10 Things You Didn’t Know About “10 Things I Hate About You”

  
Slide 1 of 5 | View On One Page

Some films stay with fans forever, and it is safe to say that 1999’s 10 Things I Hate About You is one of them. Despite being a teen film, it was so much more than that, with a witty, intelligent script and a perfect cast to pull it off, making it one of those movies that fans turn back to even 17 years later. As the years have gone on, the director, screenwriters and the cast have spilled secrets here and there about filming and working together, leaving us with these 10 things we never knew about 10 Things I Hate About You.

10. The Rooftop Song

The music is one of the best parts of 10 Things I Hate About You, and the band, Letters to Cleo, makes a couple of appearances. Aside from the prom scene, their most notable performance is at the end credits where they are performing precariously on the roof of the school, and according to lead singer Kay Hanley, it was really terrifying. “So they told us, ‘This is a helicopter shot, and it costs $500,000 every time the helicopter has to take off, so don’t f–k this up!’ As we started playing we saw the helicopter appear off in the distance. It’s hard to say how far away it was at first, because we were so high up in the air. But then all of a sudden the helicopter does this dive bomb directly toward us! Is the helicopter out of control? Is it supposed to be coming at us like this? And I’m thinking, ‘Don’t f–k up. keep singing the song, don’t f–k up, it costs 500 grand every time the copter takes off.’ It was unbelievably scary-but it turned out to be such an amazing shot.”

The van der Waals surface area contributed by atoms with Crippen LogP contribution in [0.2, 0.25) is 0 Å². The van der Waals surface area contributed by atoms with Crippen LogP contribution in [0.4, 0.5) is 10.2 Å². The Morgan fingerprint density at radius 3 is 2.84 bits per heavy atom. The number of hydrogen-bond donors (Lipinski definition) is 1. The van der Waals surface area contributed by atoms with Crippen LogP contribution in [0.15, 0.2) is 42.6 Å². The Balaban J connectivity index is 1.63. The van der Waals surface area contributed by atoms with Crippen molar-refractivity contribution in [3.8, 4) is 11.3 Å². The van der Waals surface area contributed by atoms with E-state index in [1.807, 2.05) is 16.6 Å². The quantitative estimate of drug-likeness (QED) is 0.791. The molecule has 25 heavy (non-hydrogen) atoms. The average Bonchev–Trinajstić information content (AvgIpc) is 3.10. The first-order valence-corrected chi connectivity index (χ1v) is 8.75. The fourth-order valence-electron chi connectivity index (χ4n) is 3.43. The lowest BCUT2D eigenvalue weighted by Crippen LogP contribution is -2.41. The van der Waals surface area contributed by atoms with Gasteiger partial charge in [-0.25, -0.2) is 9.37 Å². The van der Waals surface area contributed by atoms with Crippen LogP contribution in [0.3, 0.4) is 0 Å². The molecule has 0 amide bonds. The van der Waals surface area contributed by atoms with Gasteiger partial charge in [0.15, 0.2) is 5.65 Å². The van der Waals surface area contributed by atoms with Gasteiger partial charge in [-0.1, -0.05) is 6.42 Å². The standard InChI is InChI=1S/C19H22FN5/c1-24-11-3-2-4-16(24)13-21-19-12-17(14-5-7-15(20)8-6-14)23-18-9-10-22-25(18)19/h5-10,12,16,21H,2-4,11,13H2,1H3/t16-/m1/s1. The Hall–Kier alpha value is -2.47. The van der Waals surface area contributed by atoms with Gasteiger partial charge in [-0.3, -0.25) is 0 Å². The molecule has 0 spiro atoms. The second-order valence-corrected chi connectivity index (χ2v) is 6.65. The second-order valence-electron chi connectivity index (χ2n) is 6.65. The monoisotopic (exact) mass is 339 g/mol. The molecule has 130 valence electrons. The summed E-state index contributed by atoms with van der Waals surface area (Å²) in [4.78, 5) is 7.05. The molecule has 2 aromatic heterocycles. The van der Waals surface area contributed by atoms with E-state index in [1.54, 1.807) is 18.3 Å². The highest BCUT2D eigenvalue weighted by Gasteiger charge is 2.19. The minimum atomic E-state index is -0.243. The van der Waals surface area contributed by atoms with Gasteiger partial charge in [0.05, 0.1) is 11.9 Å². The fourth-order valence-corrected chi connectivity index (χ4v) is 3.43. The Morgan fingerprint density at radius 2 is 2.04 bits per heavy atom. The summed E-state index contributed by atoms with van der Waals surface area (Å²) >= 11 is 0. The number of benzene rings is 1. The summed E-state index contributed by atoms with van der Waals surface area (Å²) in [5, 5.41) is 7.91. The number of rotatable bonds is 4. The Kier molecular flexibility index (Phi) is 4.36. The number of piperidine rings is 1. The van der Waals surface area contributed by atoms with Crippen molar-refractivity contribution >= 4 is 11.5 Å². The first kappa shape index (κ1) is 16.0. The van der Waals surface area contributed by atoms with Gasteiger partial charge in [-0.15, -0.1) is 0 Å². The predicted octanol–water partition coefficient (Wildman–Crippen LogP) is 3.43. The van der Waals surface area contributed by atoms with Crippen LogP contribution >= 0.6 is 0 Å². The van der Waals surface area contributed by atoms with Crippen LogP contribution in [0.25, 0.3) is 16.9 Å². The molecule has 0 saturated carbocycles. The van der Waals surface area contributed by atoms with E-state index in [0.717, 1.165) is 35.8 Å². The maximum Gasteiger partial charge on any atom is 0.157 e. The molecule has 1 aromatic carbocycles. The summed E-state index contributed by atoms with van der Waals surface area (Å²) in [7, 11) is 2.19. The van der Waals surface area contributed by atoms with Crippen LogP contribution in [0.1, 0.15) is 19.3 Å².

ADVERTISEMENT

9. The Tagline

Despite the fact that the film is based off of the famed William Shakespeare play “The Taming of the Shrew,” one of the film’s most used taglines had nothing to do with Shakespeare. The tagline used was, “How do I loathe thee? Let me count the ways,” which is a play on the famous line, “How do I love thee? Let me count the ways.” That line is actually the first line of Sonnet 43 from Elizabeth Barrett Browning’s “Sonnets from the Portuguese.”

Mary Evans Picture Library

Mary Evans Picture Library

ADVERTISEMENT
ADVERTISEMENT
ADVERTISEMENT